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Transcripts from the Prime Ministers of Australia

Transcript 22572

Interview with Matthew Abraham and David Bevan ABC Radio, Adelaide

Photo of Howard, John

Howard, John

Period of Service: 11/03/1996 to 03/12/2007

More information about Howard, John on The National Archive website.

Release Date: 09/11/2006

Release Type: Interview

Transcript ID: 22572

JOURNALIST:

Prime Minister good morning to you.

PRIME MINISTER:

Good morning Matthew, good morning David.

JOURNALIST:

Nice to have you going right out across the whole of South Australia to all our regional listeners and many farmers listen on their tractors and out on the fields and in the vineyards, so it's terrific. Prime Minister the water summit on Melbourne Cup Day, people watching this, would it be fair to say there is an element of panic about the approach and we've had forecasts by Premier Mike Rann that this was one in a thousand year drought, suddenly we are going to have a weir at Wellington, have our political leadership hit the panic button?

PRIME MINISTER:

No, no, there's been no panic by us at a federal level and I don't think at a state level either. What happens is that you live in hope that the season will turn and when you know it is not going to turn, there is a possibility that next year will be the same, you then have to look at ensuring that measures are there so that people and communities get the water they desperately need and it was a very useful meeting. We were given in stark terms the dimension of the problem by the Murray Darling Commission. We discussed some of the options that would be looked at in order to guarantee the availability of water. We also saw the states commit to water trading by the 1st of January 2007. Now that's something that they had been dragging the chain on and if no other benefit came out of the summit, that was an enormous thing, that was part of the agreement way back in 2004 and...

JOURNALIST:

Is that the key breakthrough in your view?

PRIME MINISTER:

It was a very big breakthrough and let me be fair, South Australia wasn't dragging the chain on this. I think one of the other states in particular was being dilatory and I am glad. It was also an opportunity for me to put the heat on the states to give some relief for council and shire rates and also water charges during the drought for farmers in Exceptional Circumstances declared areas. The Federal Government has put hundreds and hundreds of millions of dollars into drought relief, I think the total figure now is over $2 billion and I announced relief for small business people in EC areas. They'll get the same support as farmers if they can demonstrate that 70 per cent of their business comes from farmers. Now that's a very big extra extension and I am appealing to the states to give their farmers at the very least, the rate relief that the Victorian Government has offered, which is 50 per cent to eligible people in Exceptional Circumstances area and I want every state government around Australia to do that and I also want state governments to rebate or waive water charges where there's been a substantial reduction in water allocations. Now a lot of these things, they apply differentially around the country but it is, in my opinion, the least the states can do. Now I know in South Australia you've got a private water trust and there may have to be some equivalent adjustment in relation to the licence charges and I acknowledge that in the request I made, but given the measure of Federal Government support, I mean we carry 95 per cent of the cost of Exceptional Circumstances. Now I am not complaining, it's our responsibility, but I think the state governments have financial responsibility as well and I am sure that they will help the farmers on those two counts.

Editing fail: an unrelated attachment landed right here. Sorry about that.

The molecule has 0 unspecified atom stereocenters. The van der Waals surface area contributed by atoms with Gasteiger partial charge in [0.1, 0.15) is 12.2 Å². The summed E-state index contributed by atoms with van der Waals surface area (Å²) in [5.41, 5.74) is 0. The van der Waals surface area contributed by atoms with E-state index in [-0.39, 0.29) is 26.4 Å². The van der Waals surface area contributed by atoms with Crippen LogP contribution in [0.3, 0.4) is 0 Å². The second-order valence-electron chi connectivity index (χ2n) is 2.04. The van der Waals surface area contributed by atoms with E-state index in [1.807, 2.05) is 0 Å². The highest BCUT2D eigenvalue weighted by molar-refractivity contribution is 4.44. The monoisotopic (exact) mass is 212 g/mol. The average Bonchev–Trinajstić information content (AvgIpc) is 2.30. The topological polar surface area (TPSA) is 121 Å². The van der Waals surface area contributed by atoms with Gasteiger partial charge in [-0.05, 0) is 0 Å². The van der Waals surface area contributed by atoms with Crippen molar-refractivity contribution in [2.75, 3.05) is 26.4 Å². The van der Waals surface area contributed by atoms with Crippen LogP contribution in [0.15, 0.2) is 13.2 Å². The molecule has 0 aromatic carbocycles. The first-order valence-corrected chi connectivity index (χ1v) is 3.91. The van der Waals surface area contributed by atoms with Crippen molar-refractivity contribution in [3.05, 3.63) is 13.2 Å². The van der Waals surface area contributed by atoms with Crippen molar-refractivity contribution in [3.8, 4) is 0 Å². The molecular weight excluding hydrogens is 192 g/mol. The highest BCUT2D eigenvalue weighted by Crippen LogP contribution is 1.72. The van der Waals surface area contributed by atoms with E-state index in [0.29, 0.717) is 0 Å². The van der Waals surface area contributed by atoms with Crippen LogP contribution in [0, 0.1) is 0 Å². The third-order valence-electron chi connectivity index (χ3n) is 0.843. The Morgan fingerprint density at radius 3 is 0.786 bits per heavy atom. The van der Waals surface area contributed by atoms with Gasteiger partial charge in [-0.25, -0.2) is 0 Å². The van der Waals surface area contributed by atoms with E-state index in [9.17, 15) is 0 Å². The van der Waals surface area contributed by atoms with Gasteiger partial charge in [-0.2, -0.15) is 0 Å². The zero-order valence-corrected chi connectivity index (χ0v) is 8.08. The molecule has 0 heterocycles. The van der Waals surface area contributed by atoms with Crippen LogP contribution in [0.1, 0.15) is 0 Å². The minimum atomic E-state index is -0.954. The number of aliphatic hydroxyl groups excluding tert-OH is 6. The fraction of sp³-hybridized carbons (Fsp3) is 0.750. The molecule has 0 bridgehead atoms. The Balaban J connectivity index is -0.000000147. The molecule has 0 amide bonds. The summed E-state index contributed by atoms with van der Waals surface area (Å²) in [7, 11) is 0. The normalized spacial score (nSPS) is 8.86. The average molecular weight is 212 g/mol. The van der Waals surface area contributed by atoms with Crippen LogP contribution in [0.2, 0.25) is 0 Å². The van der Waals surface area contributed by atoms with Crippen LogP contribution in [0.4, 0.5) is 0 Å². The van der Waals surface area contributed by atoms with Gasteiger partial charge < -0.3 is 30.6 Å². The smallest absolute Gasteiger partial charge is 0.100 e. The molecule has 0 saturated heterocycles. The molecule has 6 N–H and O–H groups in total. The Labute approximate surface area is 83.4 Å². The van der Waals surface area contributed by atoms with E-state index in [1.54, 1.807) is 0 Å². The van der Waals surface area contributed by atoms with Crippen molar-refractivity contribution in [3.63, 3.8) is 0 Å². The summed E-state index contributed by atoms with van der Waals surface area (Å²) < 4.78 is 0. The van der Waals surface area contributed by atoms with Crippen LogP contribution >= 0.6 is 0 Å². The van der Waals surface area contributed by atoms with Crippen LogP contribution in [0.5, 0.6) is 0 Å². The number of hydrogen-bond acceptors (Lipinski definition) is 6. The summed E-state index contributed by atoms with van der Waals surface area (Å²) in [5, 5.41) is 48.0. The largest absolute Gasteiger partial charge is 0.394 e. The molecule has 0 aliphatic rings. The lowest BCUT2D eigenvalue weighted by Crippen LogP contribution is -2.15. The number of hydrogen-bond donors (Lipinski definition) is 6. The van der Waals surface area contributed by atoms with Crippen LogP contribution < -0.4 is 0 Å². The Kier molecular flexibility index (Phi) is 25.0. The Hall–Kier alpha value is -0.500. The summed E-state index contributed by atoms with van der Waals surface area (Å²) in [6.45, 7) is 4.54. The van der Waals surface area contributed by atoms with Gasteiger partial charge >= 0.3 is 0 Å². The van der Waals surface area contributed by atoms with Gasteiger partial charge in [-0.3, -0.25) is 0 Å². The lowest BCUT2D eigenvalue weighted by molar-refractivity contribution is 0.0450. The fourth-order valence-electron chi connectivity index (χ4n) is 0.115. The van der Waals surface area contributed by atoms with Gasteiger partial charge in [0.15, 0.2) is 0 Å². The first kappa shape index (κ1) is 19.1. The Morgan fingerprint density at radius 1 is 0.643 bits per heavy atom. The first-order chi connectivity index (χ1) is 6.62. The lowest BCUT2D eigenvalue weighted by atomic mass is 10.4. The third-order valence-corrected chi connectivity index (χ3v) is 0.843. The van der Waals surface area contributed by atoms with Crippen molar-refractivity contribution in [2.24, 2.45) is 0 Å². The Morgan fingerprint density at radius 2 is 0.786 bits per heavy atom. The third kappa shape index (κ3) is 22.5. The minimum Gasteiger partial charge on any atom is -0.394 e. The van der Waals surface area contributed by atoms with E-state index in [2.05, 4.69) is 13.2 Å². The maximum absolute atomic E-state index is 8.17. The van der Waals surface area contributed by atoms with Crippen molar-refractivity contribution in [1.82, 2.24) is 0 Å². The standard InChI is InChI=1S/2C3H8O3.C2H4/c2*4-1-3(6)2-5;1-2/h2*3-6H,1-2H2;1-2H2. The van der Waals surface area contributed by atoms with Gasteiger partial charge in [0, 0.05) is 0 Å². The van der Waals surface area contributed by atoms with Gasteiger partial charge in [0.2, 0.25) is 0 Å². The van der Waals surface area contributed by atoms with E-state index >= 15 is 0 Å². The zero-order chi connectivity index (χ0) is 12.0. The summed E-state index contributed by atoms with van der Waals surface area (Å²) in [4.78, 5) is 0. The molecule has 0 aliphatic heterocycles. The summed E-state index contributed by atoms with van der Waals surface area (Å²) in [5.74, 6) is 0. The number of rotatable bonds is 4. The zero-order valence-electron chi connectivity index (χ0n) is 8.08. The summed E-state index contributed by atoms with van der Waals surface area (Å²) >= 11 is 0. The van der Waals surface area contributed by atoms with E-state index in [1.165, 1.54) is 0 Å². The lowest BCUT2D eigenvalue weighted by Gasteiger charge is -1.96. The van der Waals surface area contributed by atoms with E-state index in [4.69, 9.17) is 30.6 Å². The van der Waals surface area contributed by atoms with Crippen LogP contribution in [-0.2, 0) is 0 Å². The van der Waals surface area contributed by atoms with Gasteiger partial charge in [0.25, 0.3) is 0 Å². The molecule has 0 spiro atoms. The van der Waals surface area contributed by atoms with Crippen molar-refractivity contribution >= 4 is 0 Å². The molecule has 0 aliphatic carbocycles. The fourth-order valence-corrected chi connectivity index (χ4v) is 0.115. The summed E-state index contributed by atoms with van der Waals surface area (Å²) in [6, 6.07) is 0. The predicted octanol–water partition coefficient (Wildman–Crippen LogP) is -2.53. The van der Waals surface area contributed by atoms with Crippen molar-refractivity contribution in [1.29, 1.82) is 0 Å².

JOURNALIST:

Prime Minister some of the problems in responding to the drought arise from various states being involved in the management of the Murray as well as the Federal Government. What would it take for you to just take it over from the states. If a one in one thousand year drought is not enough, what would it take for you to just intervene and say we've got to manage this?

PRIME MINISTER: